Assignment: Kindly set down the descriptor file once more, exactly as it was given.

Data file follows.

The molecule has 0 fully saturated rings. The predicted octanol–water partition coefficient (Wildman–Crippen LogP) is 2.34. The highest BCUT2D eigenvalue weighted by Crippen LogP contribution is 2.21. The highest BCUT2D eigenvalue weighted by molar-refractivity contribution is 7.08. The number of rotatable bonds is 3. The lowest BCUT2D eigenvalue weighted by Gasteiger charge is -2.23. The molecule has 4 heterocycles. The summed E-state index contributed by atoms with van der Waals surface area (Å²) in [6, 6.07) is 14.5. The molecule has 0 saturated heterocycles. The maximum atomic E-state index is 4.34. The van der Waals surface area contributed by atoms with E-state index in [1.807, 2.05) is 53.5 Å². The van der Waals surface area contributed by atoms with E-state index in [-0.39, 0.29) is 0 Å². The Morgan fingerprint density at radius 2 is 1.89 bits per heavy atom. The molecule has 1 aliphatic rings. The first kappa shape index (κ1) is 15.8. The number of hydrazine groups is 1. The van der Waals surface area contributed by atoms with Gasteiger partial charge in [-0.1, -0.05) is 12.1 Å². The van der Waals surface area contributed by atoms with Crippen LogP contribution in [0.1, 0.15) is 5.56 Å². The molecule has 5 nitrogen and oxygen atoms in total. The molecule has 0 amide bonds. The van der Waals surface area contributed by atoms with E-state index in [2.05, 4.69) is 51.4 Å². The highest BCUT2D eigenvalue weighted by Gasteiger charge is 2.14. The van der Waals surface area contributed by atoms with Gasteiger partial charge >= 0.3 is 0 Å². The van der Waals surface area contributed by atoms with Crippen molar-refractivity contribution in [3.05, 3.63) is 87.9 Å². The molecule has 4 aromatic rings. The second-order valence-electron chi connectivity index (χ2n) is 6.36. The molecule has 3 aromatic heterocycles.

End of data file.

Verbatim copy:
The molecule has 0 fully saturated rings. The predicted octanol–water partition coefficient (Wildman–Crippen LogP) is 2.34. The highest BCUT2D eigenvalue weighted by Crippen LogP contribution is 2.21. The highest BCUT2D eigenvalue weighted by molar-refractivity contribution is 7.08. The number of rotatable bonds is 3. The lowest BCUT2D eigenvalue weighted by Gasteiger charge is -2.23. The molecule has 4 heterocycles. The summed E-state index contributed by atoms with van der Waals surface area (Å²) in [6, 6.07) is 14.5. The molecule has 0 saturated heterocycles. The maximum atomic E-state index is 4.34. The van der Waals surface area contributed by atoms with E-state index in [1.807, 2.05) is 53.5 Å². The van der Waals surface area contributed by atoms with E-state index in [-0.39, 0.29) is 0 Å². The Morgan fingerprint density at radius 2 is 1.89 bits per heavy atom. The molecule has 1 aliphatic rings. The first kappa shape index (κ1) is 15.8. The number of hydrazine groups is 1. The van der Waals surface area contributed by atoms with Gasteiger partial charge in [-0.1, -0.05) is 12.1 Å². The van der Waals surface area contributed by atoms with Crippen LogP contribution in [0.1, 0.15) is 5.56 Å². The molecule has 5 nitrogen and oxygen atoms in total. The molecule has 0 amide bonds. The van der Waals surface area contributed by atoms with E-state index in [2.05, 4.69) is 51.4 Å². The highest BCUT2D eigenvalue weighted by Gasteiger charge is 2.14. The van der Waals surface area contributed by atoms with Gasteiger partial charge >= 0.3 is 0 Å². The van der Waals surface area contributed by atoms with Crippen molar-refractivity contribution in [3.05, 3.63) is 87.9 Å². The molecule has 4 aromatic rings. The second-order valence-electron chi connectivity index (χ2n) is 6.36. The molecule has 3 aromatic heterocycles.